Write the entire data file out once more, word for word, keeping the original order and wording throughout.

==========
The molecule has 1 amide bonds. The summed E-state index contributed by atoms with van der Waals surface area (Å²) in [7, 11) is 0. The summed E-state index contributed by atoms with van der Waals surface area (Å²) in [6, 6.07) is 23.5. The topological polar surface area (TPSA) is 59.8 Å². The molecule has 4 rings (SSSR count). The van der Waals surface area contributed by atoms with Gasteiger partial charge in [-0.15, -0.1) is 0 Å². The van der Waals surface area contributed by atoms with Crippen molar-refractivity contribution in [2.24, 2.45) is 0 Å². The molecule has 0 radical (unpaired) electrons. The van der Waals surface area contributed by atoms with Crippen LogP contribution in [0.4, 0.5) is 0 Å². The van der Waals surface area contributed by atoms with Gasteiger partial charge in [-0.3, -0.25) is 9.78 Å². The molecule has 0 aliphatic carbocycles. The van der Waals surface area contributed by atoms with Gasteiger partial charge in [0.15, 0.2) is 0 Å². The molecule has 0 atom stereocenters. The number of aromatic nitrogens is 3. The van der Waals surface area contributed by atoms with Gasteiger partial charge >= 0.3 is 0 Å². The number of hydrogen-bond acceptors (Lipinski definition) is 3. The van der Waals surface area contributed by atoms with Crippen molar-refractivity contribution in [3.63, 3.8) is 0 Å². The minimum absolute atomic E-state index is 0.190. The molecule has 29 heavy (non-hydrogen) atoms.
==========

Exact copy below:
The molecule has 1 amide bonds. The summed E-state index contributed by atoms with van der Waals surface area (Å²) in [7, 11) is 0. The summed E-state index contributed by atoms with van der Waals surface area (Å²) in [6, 6.07) is 23.5. The topological polar surface area (TPSA) is 59.8 Å². The molecule has 4 rings (SSSR count). The van der Waals surface area contributed by atoms with Gasteiger partial charge in [-0.15, -0.1) is 0 Å². The van der Waals surface area contributed by atoms with Crippen molar-refractivity contribution in [2.24, 2.45) is 0 Å². The molecule has 0 radical (unpaired) electrons. The van der Waals surface area contributed by atoms with Crippen LogP contribution in [0.4, 0.5) is 0 Å². The van der Waals surface area contributed by atoms with Gasteiger partial charge in [-0.3, -0.25) is 9.78 Å². The molecule has 0 aliphatic carbocycles. The van der Waals surface area contributed by atoms with Gasteiger partial charge in [0.15, 0.2) is 0 Å². The molecule has 0 atom stereocenters. The number of aromatic nitrogens is 3. The van der Waals surface area contributed by atoms with Gasteiger partial charge >= 0.3 is 0 Å². The number of hydrogen-bond acceptors (Lipinski definition) is 3. The van der Waals surface area contributed by atoms with Crippen molar-refractivity contribution in [3.63, 3.8) is 0 Å². The minimum absolute atomic E-state index is 0.190. The molecule has 29 heavy (non-hydrogen) atoms.